Monday, October 25, 2010



Artaxias I (also called Artaxes or Artashes, Armenian: Արտաշես Առաջին Բարեպաշտ) (reigned 190 BC/189 BC–160 BC/159 BC) was the founder of the Artaxiad Dynasty whose members ruled the Kingdom of Armenia for nearly two centuries.
By the end of the 3rd century BC, the kingdom of Armenia was made up of around 120 dynastic domains ruled by nakharars, loosely united under the Orontid kings of Greater and Lesser Armenia.[1] Even though Alexander the Great did not conquer Armenia, Hellenistic culture had strongly impacted Armenian society. When Antiochus the Great wrestled Armenia from Orontid rule, he appointed Artaxias as strategos.

Following his monarch's defeat by the Romans at the Battle of Magnesia in 190 BC, Artaxias and his co-strategos Zariadres revolted and, with Roman consent, began to reign autonomously with the title of king; Artaxias over Greater Armenia and Zariadres over Sophene/Lesser Armenia[2].
From the time of the state of Hayasas, until that of Artaxias I, more than one thousand years elapsed, and during that period the Hayasas, the Armens, the people of Nairi and other ethnic elements were integrated, became one nation, spoke the same language, and lived together in a country that became known as Armenia[3].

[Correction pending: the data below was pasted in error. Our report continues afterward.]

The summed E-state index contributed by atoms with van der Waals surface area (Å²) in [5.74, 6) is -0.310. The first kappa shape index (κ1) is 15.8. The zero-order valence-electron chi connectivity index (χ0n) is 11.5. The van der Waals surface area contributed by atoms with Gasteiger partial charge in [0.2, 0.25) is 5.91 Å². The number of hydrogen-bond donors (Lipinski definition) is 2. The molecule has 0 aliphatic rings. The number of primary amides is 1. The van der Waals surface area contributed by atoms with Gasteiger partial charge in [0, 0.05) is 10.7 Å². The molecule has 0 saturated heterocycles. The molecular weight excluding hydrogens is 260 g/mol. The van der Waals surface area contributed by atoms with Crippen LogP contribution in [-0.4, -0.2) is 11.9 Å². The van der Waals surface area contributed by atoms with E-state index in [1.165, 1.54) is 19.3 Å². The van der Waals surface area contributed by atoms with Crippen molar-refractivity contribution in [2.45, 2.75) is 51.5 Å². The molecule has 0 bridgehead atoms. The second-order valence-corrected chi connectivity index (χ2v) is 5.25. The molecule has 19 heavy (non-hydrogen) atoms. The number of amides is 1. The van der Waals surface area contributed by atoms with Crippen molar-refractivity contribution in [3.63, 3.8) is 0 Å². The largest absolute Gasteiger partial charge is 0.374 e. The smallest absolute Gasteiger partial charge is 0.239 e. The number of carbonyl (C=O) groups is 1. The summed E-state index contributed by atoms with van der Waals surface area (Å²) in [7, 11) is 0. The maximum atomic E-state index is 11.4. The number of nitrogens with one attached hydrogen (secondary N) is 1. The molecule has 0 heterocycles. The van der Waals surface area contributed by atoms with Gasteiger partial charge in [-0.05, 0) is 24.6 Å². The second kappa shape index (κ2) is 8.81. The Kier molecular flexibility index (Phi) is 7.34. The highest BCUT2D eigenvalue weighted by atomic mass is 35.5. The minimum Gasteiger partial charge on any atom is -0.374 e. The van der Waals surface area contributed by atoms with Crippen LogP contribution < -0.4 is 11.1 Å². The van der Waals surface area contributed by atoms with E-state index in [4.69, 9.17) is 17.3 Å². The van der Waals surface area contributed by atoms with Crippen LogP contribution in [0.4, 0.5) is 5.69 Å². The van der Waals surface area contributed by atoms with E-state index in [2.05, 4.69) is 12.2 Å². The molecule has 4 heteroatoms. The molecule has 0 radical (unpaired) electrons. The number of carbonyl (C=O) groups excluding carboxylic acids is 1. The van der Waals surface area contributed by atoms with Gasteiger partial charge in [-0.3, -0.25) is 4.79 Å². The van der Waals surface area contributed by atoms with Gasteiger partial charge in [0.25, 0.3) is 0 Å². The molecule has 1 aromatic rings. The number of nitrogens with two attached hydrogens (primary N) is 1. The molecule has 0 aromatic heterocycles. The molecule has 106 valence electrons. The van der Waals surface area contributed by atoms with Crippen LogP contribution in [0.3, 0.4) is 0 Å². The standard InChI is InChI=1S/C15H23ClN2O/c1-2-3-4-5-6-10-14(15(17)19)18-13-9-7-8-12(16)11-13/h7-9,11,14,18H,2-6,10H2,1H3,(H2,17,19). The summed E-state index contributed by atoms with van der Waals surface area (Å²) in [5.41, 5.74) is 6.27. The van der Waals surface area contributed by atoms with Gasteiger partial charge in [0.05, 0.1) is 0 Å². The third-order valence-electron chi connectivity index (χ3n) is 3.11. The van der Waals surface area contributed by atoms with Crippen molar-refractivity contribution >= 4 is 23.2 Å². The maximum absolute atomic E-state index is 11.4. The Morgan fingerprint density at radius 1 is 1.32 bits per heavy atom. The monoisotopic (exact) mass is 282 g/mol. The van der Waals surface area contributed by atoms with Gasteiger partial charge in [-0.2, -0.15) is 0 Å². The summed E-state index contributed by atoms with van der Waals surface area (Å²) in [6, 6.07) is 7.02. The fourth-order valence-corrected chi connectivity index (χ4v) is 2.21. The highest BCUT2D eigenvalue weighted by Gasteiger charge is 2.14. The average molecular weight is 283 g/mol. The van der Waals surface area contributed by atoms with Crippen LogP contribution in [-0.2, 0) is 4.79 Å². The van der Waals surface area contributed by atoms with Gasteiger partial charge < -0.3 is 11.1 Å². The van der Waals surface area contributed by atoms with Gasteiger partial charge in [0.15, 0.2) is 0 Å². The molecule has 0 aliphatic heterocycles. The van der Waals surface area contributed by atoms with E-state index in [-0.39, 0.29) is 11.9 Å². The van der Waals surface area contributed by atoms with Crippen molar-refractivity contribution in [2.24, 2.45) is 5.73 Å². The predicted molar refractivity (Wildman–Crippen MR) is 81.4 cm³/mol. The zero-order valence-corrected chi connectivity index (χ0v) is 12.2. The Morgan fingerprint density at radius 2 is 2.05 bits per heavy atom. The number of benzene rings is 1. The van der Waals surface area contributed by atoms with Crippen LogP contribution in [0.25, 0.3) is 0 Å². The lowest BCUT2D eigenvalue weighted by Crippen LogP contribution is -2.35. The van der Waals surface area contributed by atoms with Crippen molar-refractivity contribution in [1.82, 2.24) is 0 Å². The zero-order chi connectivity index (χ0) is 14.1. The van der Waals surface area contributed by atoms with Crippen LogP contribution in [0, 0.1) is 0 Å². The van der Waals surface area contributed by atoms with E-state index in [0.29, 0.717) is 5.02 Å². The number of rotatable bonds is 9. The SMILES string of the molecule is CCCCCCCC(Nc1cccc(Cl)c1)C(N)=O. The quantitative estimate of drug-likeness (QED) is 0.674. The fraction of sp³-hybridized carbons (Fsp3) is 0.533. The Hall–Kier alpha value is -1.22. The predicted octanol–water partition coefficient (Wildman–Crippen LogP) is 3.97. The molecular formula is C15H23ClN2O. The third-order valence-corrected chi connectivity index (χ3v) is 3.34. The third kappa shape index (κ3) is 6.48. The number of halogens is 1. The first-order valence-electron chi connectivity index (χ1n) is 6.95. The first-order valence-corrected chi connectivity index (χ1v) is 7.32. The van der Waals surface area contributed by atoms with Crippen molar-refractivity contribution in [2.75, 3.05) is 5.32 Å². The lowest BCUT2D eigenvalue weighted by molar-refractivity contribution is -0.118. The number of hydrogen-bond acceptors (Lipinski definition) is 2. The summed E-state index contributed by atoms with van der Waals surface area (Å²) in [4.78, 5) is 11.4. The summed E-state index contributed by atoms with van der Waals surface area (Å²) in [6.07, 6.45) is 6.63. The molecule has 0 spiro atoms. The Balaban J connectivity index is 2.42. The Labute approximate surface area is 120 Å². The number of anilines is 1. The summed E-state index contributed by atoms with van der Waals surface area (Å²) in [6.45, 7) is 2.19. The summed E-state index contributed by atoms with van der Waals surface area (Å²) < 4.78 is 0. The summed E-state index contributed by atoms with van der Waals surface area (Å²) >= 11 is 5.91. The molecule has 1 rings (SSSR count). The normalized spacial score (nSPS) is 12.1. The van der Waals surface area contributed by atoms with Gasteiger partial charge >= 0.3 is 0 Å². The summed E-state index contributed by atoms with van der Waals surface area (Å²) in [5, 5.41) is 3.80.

Artaxias was married to Satenik, daughter of the king of Alans. They had six sons: Artavasdes (Artavazd), Vruyr, Mazhan, Zariadres (Zareh), Tiran and Tigranes (Tigran). Artaxias founded a capital, Artaxata on the Araks River near Lake Sevan. Hannibal took refuge there at his court when Antiochus could not protect him any longer. Artaxias was taken captive by Antiochus IV Epiphanes when he attacked Armenia around 165 BC.

blog Artashes Avetisyan 

King Artashes



    Artaxias also spelled ARTASHES (fl. 2nd century BC) one of the founders of the  ancient kingdom of Armenia (reigned 190-159 BC). After the defeat of the Seleucid king Antiochus III the Great by the Romans in the Battle of Magnesia (190), Artaxias and Zariadres, who were Antiochus' satraps (governors) in Armenia, revolted and established themselves with Roman consent as kings of Greater Armenia and its district of Sophene to the southwest, respectively. They united their efforts to enlarge their domains at the expense of neighbouring areas and are considered the creators of historical Armenia. Artaxias built his capital, Artaxata, on the Araxes (now Aras, or Araks) River near Lake Sevan.